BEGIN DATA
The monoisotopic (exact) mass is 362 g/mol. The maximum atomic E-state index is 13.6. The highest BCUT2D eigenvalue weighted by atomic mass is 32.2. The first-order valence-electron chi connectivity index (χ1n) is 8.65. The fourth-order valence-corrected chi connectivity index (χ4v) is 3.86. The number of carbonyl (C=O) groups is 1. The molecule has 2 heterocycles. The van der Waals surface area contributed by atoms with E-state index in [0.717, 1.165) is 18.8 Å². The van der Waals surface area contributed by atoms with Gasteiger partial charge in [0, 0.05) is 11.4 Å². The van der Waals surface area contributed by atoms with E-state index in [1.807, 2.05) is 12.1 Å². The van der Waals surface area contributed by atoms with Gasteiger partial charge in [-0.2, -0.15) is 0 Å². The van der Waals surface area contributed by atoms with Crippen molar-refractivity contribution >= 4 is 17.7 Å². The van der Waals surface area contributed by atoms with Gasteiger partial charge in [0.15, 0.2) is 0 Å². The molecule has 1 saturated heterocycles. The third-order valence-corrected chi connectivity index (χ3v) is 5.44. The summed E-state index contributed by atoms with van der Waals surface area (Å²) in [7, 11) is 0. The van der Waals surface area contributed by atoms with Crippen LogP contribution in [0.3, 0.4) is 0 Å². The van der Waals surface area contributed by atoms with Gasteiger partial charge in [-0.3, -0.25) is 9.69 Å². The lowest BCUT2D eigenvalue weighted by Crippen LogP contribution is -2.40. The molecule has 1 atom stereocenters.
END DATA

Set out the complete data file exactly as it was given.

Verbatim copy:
The monoisotopic (exact) mass is 362 g/mol. The maximum atomic E-state index is 13.6. The highest BCUT2D eigenvalue weighted by atomic mass is 32.2. The first-order valence-electron chi connectivity index (χ1n) is 8.65. The fourth-order valence-corrected chi connectivity index (χ4v) is 3.86. The number of carbonyl (C=O) groups is 1. The molecule has 2 heterocycles. The van der Waals surface area contributed by atoms with E-state index in [0.717, 1.165) is 18.8 Å². The van der Waals surface area contributed by atoms with Gasteiger partial charge in [0, 0.05) is 11.4 Å². The van der Waals surface area contributed by atoms with E-state index in [1.807, 2.05) is 12.1 Å². The van der Waals surface area contributed by atoms with Gasteiger partial charge in [-0.2, -0.15) is 0 Å². The van der Waals surface area contributed by atoms with Crippen molar-refractivity contribution >= 4 is 17.7 Å². The van der Waals surface area contributed by atoms with Gasteiger partial charge in [0.15, 0.2) is 0 Å². The molecule has 1 saturated heterocycles. The third-order valence-corrected chi connectivity index (χ3v) is 5.44. The summed E-state index contributed by atoms with van der Waals surface area (Å²) in [7, 11) is 0. The van der Waals surface area contributed by atoms with Crippen LogP contribution in [0.3, 0.4) is 0 Å². The van der Waals surface area contributed by atoms with Gasteiger partial charge in [-0.3, -0.25) is 9.69 Å². The lowest BCUT2D eigenvalue weighted by Crippen LogP contribution is -2.40. The molecule has 1 atom stereocenters.